.
Third point, sorry being long.
I remember when I first used a Jobo processor, years ago.
I just adopted the 15% decrease in time recommended by ILFORD. With the second batch of films, I realised that times are not correct either for the procedure or not correct for the processor itself.
Next time, adopted the development times recommended by ILFORD tables, without any consideration to the continuous agitation. Results was good and expectable since then.
I'm using the processor on "4" speed for film and on "P" speed for prints. The processor is an old one.
When I tried to understand more later, I just counted the speed of rotations, much lower than the 75RPM claimed by other users.
My message here, do you have considered your processor RPM speed?
Does it goes with a correct methodology? Or at least does not cause any conflict?
.
Thanks again williaty.

Randy
25-Mar-2017, 05:19
I took the camera outside, pointed it at a white door, and defocused massively.This is way out of my league, as I gave up on exactness decades ago (but admire you practitioners) - but this jumped out at me - did you not set your focus at infinity (as I believe Alan mentions in his point #2)? If not, your bellows extension may be affecting your results...perhaps?

stawastawa
28-Mar-2017, 12:11
Good catch Bernard, odd toe is probably not flare related.
Not if the step wedge is just against the film, as stated by OP.

Concur that the D-logE of the OP is very strange. 0.14 cannot be the B+F.
Suggest to decrease exposure, give up zones 10 and 9 for the moment, in the interest of insuring the the Stouffer wedge properly samples the toe region. Better "waste" a few steps around Zone 0 but make sure the toe is well measured.

since no one has mentioned it, have you measured the steps on your step tablet? just to confirm that they are uniform.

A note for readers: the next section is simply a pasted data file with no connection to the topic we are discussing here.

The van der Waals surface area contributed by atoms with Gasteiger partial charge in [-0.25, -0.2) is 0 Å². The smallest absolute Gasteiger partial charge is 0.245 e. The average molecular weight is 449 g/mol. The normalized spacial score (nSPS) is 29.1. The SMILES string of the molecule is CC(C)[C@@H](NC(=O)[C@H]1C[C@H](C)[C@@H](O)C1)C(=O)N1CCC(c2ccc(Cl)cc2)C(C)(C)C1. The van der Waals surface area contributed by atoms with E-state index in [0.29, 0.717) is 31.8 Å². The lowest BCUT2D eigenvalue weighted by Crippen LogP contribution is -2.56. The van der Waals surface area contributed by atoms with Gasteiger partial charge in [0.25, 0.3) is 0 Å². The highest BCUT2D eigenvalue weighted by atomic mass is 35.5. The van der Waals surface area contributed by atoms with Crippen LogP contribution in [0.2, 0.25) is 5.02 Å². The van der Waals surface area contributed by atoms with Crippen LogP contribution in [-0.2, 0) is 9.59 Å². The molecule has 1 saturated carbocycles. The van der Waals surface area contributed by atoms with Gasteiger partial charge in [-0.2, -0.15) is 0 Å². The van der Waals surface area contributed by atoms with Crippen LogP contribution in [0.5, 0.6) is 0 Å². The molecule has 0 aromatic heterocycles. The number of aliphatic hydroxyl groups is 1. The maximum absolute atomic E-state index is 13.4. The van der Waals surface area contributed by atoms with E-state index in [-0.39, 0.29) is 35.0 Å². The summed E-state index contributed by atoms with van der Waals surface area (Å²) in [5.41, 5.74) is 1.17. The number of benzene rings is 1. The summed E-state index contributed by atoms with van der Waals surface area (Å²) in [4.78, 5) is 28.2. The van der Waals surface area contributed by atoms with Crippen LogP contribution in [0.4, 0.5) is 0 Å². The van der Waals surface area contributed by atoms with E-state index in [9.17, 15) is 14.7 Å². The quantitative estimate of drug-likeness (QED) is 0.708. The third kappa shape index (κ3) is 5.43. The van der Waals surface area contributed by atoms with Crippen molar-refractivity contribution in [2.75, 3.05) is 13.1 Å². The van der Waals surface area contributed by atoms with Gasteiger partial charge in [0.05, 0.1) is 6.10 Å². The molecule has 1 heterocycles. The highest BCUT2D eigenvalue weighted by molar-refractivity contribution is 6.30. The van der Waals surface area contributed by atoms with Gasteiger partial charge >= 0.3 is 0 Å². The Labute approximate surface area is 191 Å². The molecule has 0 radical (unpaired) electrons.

Andrew O'Neill
28-Mar-2017, 14:21
Do you have an enlarger? If so, expose a sheet in contact to the step wedge, and develop as you normally would. Read the densities and draw a curve. If it looks "normal" then something is wrong with your in camera setup. I actually prefer to work this way.

alberto_zh
9-Apr-2017, 14:08
You guys are amazing. I will come back once I can do sth similar to calibrate my workflow.


Sent from my iPhone using Tapatalk

Bill Burk
9-Apr-2017, 22:25
Just looking between Zone V and Zone VII to pick a couple points, you have a gradient of 0.57

This is a reasonable amount of development for Zone System Normal. Your time is OK for a reasonable Normal.

I think that the "shadowing" you talked about caused the fast drop in the toe. I would "throw out" the shadow results in this test... because I think you had vignetting that invalidates that part of the test. Believe me, vignetting in a film speed test is not something you want to base your film speeds on. Last time I vignetted a film speed test I rated TMY-2 at 64 for a season. It worked as a film speed, pictures were fine, but wasn't a properly determined speed.

Just take a standard 2/3 stop speed drop from the ISO of the film. So continue to rate your HP5+ at EI 250 "because that's how Zone System film speed works."